November 30, 2006
It's always a pleasant surprise when a government program works well and accomplishes what it was set up to do. And it's always unpleasant, but never really a surprise, when a successful program is hampered by government's tendency to micromanage. Both are happening right now.
First, some background.
In 1989, the Berlin Wall was finally torn down. Residents of countries that had spent decades behind the Iron Curtain celebrated the death of communism and their first taste of freedom. But when the dust settled, many found themselves wondering, "What next?"
To get their economies moving in the right direction, Congress passed the East European Democracy Act. The idea was to create enterprise funds to invest in existing companies, start new businesses and provide loans to individual entrepreneurs.
These enterprise funds were set up first in Poland and Hungary. Washington contributed $300 million in grants, but the funds were run by private individuals working pro bono.
Within 10 years, Poland's economy was humming. So many people were eager to invest directly that an enterprise fund was no longer needed. Its assets were sold off, with half the money going to the U.S. Treasury and the rest used to fund the Polish-American Freedom Foundation. That organization is still paying dividends for the United States: It works hard to promote civil society, democracy and the market economy, and it doesn't cost American taxpayers a dime.
And here's where today's debate begins.
A number of similar enterprise funds, including those in Hungary, Russia and Central Asia, are preparing to wind down. These areas have improved so much that, as in Poland, private investors are lining up. In Russia, for example, the enterprise fund established Delta Bank, one of the first banks in that country to provide credit cards to middle-class Russians. It was so successful that GE Consumer Finance paid $100 million to buy it.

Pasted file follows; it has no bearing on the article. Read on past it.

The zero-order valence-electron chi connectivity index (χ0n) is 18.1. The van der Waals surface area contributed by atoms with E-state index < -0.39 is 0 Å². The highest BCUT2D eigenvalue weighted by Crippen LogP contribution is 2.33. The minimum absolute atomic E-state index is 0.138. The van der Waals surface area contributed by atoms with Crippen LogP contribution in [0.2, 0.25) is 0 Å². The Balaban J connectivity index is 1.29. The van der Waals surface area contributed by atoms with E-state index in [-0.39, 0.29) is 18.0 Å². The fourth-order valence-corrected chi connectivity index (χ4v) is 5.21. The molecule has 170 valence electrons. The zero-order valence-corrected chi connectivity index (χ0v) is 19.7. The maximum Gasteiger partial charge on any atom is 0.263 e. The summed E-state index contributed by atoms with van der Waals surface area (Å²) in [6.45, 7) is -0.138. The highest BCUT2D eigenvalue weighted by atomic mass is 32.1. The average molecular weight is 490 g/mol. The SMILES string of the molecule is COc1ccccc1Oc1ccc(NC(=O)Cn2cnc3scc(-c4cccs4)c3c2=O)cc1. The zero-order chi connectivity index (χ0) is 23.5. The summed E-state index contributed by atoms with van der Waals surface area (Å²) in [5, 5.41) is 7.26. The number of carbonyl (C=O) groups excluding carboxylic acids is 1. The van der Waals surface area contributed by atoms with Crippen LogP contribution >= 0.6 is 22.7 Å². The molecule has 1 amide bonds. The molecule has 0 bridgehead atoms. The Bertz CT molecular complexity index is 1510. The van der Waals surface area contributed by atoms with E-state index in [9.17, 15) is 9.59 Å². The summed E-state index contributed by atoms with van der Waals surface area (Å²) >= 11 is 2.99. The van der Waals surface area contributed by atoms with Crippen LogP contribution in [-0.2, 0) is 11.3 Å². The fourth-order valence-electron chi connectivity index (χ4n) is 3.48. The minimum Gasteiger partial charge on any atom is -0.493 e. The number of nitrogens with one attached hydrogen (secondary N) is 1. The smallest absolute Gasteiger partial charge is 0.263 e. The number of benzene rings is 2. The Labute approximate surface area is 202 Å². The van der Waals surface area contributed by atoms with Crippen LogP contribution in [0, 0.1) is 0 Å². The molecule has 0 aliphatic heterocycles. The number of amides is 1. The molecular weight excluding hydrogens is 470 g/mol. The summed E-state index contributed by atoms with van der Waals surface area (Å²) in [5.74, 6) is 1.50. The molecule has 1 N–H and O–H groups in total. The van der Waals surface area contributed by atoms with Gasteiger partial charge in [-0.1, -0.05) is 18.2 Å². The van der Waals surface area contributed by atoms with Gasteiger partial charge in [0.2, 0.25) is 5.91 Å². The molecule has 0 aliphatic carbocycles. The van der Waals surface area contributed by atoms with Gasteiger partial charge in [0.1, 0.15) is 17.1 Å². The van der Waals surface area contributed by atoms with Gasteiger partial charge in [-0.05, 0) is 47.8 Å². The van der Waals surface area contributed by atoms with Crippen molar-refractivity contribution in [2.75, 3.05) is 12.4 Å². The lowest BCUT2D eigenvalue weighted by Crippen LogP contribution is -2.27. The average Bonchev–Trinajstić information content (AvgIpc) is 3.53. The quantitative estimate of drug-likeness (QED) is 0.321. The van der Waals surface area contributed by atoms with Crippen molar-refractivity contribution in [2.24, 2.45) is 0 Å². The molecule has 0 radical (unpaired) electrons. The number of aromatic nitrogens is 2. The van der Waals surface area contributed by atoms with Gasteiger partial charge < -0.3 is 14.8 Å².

So as the enterprise funds close -- "victims" of their own success -- the question is what to do with the capital they've built up. Some in our government want the same deal they got from the Polish fund: half for the Treasury, half to promote freedom and democracy.
But this wouldn't be a good deal for American taxpayers. When the Polish fund closed, the money it provided to the Treasury was simply swallowed up. Sad to say, but a few hundred million dollars doesn't go very far in Washington, D.C.
This same investment, though, would make a big difference in Russia, where President Vladimir Putin's government seems to be sliding back toward autocracy. The United States needs to promote the rule of law, encourage open government and protect access to information in Russia. If our bureaucrats will allow it, we could set up a private foundation right away with the $330 million earned by the U.S. Russia Investment Fund.
This idea has broad support on Capitol Hill and in the administration.
"At a time when U.S. funding is declining in Russia for pro-democracy, rule of law and civil society assistance programs," Sen. Richard Lugar wrote this summer, such an investment would "provide an opportunity to make important contributions and achieve results in Russia." And, he notes, these advantages would come "at no cost to the taxpayer."
While in St. Petersburg for the G-8 Summit this year, President Bush announced plans to form such a foundation. But while parts of the government (State Department, USAID) support it, the Office of Management and Budget opposes it, because it wants the money now and apparently isn't considering the long-term benefits a foundation could deliver.
It's time to make this worthwhile project happen.
We've already shown Eastern Europe the best the United States has to offer. Let's make sure we keep doing so, by investing all the earnings from the various enterprise funds in efforts to promote freedom in the region.
First appeared in the Chicago Sun-Times